The following short examples illustrate the usage of specific controls of the inference mechanism in grammars of Bol Processor (BP2 and BP3).
This instruction is useful in pattern grammars containing repetition and pseudo-repetition markers. For instance, the following grammar creates a sequence of two occurrences of variable “X” which may further be derived as “abc” or “de”.
S --> (= X)(: X)
X --> abc
X --> de
In the first rule, (= ) is called a master parenthesis and (: ) a slave parenthesis — containing a copy of the former. This master-slave dependency is maintained throughout subsequent derivations.
The only eligible final derivations would be “abcabc” or “dede”. However, the final string would be displayed for instance “(= abc)(: abc)”. To obtain a usable string in which ‘a’, ‘b’, ‘c’ may be further instantiated as sound-objects, it is necessary to remove structural markers. The Bol Processor does it automatically once the final string has been created, i.e. there are no more candidate rules for further derivations. However, the user may want to display strings without their markers. Instruction _destru is used to this effect.
Let us consider for instance “-gr.tryDESTRU”:
// This grammar produces various patterns on alphabet …
gram#1 <2-1> S --> (= (= X) S (:X)) (: (= X) S (:X))
gram#1 <2-1> X --> Y
gram#1 <2-1> X --> Y S Z
gram#1 <2-1> X --> Z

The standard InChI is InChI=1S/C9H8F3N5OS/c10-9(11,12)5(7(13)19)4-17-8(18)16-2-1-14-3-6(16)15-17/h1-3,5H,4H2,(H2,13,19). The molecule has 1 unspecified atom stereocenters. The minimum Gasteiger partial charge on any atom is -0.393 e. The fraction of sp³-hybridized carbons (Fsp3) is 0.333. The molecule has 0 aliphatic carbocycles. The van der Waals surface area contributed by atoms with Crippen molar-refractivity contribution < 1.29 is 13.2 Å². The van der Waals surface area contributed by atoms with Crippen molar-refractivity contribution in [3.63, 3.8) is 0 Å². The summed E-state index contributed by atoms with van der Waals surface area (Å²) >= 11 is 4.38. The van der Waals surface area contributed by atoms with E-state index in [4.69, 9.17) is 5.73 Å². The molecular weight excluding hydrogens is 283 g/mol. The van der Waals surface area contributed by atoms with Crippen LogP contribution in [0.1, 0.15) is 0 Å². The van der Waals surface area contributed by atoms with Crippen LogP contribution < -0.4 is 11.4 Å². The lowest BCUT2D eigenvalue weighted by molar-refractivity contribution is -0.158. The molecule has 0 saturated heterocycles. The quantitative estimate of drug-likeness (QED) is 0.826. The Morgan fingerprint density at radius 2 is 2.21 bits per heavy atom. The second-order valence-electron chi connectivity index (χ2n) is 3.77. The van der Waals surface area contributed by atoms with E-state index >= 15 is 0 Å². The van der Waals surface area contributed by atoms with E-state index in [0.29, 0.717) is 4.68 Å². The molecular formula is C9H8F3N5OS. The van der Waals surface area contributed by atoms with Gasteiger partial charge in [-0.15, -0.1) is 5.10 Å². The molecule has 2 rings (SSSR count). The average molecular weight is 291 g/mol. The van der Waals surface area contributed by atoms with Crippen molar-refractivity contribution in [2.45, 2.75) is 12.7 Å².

gram#2 LEFT S --> lambda [This is an erasing rule]
gram#3 X X --> abca
gram#3 Z Y --> abc
gram#3 Y Z --> cba
gram#3 Y Y --> cbbc
gram#3 Z Z --> lambda [This is an erasing rule]
The first rule in subgrammar #1 creates a self-embedding pattern in which the start symbol S is created again recursively. This recursivity might produce unlimited strings. To avoid this, each rule in subgrammar #1 is assigned initial weight “2” decreased by “1” once the rule has been fired. Therefore, no rule may be used more than 2 times. Subgrammar #2 contains a single rule deleting the left-over “S”.
Subgrammar #3 destroys the structure by erasing all parentheses and master/slave markers, then it rewrites variables “X”, “Y”, “Z” as strings of terminal symbols. Tracing the production shows for instance that workstring
(=(= Z)(=(= Y)(: Y))(:(= Y)(: Y))(: Z))(:(= Z)(=(= Y)(: Y))(:(= Y)(: Y))(: Z))
is replaced with “Z Y Y Y Y Z Z Y Y Y Y ZZ Y Y Y Y Z Z Y Y Y Y Z”.
Rewriting is then done strictly from left to right due to the LIN instruction.
The following is a series of 10 items produced by this grammar:
Complex patterns are visible on the following sound rendering of the first item using “-mi.abc” sound-object prototypes.